The Dash 5 and the Dash 9/Mk II represent a tour de force of French know-how  and technological prowess. It does have its price however. (Manufacturers are never keen to divulge the unit price of their products, preferring instead to quote system prices including all manner of support equipment and through-life costs that veil the true unit price).
A Dash 5/Mk II probably has a unit price of about US$ 37- 40 million. American manufacturers will always have the advantage of being able to rely on comparatively large domestic orders with all the benefits that accompany large scale procurement and production.
Europe currently finds itself in the unenviable position of producing no less than three different fourth generation fighters, namely the Typhoon, Gripen and Rafale in addition to the 3rd/4th generation Dash 5/Mk II. It is said that the avionics account for about 40 % of the unit cost of a late third or fourth generation fighter and it is here that the greatest potential for cost -savings is to be found. It would be fair to assume that these fighters will be in service for the next 40 years (the Mirage perhaps another 20 years). If this is the case, then all European manufacturers must mix water with their wine and accept that, at least with regard to avionics upgrades, great effort must be made to harmonise development of future systems that can be integrated into the different airframes, whether they be French, Anglo - European or Swedish (for example, a common radar). With regard to air-to-air missiles things are looking better. Britain, France, Sweden and Italy have committed themselves to METEOR. The German IRIS-T short range dog-fighting missile has also attracted the commitment of several European nations.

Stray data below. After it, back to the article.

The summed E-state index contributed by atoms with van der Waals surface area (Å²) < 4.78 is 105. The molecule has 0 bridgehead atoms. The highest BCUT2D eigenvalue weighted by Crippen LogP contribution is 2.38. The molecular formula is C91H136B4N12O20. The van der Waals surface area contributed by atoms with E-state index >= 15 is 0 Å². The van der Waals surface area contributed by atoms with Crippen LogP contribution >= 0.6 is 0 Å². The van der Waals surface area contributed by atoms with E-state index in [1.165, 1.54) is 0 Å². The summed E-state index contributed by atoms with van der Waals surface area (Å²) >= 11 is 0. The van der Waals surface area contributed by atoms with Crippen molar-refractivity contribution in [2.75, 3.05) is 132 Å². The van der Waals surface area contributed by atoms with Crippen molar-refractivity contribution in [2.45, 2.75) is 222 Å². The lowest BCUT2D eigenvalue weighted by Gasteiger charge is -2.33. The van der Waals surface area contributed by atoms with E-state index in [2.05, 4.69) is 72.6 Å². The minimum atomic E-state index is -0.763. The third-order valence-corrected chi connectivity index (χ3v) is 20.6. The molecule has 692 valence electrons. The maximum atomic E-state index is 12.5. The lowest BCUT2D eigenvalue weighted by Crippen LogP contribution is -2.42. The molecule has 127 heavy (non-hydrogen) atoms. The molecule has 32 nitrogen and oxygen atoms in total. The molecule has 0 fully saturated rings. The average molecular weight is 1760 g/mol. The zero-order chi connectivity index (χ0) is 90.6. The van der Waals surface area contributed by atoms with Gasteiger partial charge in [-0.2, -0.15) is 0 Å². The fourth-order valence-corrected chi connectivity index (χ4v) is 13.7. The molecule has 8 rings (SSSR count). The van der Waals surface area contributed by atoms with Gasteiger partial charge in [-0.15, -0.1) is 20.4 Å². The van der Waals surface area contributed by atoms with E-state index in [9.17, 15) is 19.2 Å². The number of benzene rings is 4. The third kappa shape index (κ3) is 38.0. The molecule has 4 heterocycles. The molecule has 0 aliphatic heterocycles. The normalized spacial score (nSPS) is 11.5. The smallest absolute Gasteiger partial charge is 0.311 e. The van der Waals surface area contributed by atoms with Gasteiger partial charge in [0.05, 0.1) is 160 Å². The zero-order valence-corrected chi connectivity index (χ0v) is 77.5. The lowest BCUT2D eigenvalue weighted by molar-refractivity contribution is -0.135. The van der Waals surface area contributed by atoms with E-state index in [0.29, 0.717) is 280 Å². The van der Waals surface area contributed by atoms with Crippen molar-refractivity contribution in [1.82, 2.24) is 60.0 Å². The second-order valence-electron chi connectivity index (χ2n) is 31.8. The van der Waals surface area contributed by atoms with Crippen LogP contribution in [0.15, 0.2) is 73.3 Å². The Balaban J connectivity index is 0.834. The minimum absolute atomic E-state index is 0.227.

If European governments and manufacturers fail to radically revise their current procurement, development and selection processes, European nations will end up assembling American aircraft or perhaps tightening the wheel nuts and inflating the tyres.